Struggling to stay on track?
When we’re trying to achieve our goals, it can sometimes feel like we’re constantly fighting ourselves. For example, when we’re on a diet, we might feel like we have to fight the urge to order dessert, or if we’re on an exercise training programme, we have to force ourselves to get up off the sofa and go for a run.
We call this ‘willpower’.
Willpower is like a muscle – it’s not something that you have automatically, rather it’s something you have to train yourself to be able to do. It’s much easier to lie on the sofa watching TV than to go for 10 km run, but we force ourselves to do it because we know it’s good for us. If willpower were an innate ability, everyone would be able to get up off the sofa, but we know that’s not the case.
Plenty of people don’t force themselves to exercise because they don’t like it, or it’s hard – simply put, their ‘willpower’ isn’t strong enough to make them do something they don’t like, even if they know and want the long term benefits. This is not to imply that everyone should exercise (indeed, for some people it’s not safe to do certain things), or that anyone who doesn’t do it is lazy or weak – no one should be forced to do something they don’t want to even if it’s good for them. Rather, willpower is not an innate ability – it’s something that you have to work on.
So how can we improve willpower when it’s not as strong as we’d like it to be, or if we’re struggling to reach our goals?
1. Imagine Your Success
When building willpower, your imagination can be a powerful tool.
Whatever your goal, the temptation to stray from the path you’ve set yourself will come up along the way – so be prepared for it. Instead of ignoring the craving or temptation, address it. If you can imagine yourself as you will be when you achieve your goal, you’ll stimulate your desire to achieve it, which can help you overrule the temptation to ‘cheat’.
2. Diversion Tactics
No matter how hard we try, often negative thoughts can creep up on us. This is the little voice that tells us we ‘can’t’, that we’re ‘weak’, and that we should ‘just give up now’. One trick to improve willpower in the face of these thoughts is to train yourself to respond to them by focusing on something else. If every time you realise you’re thinking this way, you think of something that makes you happy, eventually it will become an instinctive response to distract you from your negativity.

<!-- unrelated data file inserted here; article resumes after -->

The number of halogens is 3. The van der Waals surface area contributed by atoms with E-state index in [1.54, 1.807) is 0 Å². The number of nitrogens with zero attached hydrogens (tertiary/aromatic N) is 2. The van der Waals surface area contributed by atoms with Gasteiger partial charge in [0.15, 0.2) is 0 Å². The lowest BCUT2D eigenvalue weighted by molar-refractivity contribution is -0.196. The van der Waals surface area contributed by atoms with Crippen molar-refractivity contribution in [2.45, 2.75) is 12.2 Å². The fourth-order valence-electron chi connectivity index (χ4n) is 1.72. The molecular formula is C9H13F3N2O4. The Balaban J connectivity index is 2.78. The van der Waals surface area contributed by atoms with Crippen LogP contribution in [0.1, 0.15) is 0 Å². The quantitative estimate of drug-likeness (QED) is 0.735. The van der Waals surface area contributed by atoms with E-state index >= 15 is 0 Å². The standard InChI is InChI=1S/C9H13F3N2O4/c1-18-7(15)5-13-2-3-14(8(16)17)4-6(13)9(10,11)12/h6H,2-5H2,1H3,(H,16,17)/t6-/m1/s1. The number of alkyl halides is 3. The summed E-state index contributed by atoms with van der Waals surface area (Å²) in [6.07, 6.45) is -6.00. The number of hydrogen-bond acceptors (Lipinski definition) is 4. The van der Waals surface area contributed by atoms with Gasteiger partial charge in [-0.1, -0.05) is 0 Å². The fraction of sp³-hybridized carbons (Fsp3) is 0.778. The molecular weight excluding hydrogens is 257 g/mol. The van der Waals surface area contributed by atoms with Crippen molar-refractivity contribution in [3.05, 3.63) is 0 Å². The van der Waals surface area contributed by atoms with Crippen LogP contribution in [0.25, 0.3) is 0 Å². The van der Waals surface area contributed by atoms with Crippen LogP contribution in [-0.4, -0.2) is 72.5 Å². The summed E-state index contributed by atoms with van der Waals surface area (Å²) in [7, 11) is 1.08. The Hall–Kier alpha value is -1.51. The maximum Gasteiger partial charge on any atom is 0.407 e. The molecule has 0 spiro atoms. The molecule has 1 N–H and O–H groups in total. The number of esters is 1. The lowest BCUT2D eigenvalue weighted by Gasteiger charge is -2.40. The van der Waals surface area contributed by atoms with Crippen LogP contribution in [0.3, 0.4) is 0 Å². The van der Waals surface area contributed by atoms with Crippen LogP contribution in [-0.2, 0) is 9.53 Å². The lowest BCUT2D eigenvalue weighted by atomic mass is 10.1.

3. Build Good Habits
Habits are notoriously difficult to break, so if you can form good ones when you’re feeling strong, it’s going to be easier to keep going when you feel like you want to give up!
4. Set Realistic Goals
It’s easy to get caught up in your ‘big picture’, overall goal, but often focusing on that might not be the best approach. Your end goal can often seem too far away or unattainable, particularly in moments when you’re not feeling as dedicated as you’d like. Instead, if you set smaller, more achievable targets, taking it one step at a time, you may find it easier to stay on track. For example, losing 1lb a week is easier than ‘losing 2 stone’.
5. Don’t Give Up When You Slip
This is the most important point on this list.
It’s so easy to feel like we’ve failed when we have a day where we don’t meet our own expectations, and it can be tempting to give up altogether. Diets are famous for this – you’re ‘good’ all week, then binge at the weekend and give up because you feel like you’ve undone all that good work.
No one is good all the time. Everyone has days where they don’t meet their goals. What separates the successful is that they don’t give up each time they mess up. They pick themselves up, promise to try again tomorrow, and set themselves back on track.
In the words of Scarlet O’Hara, tomorrow is another day.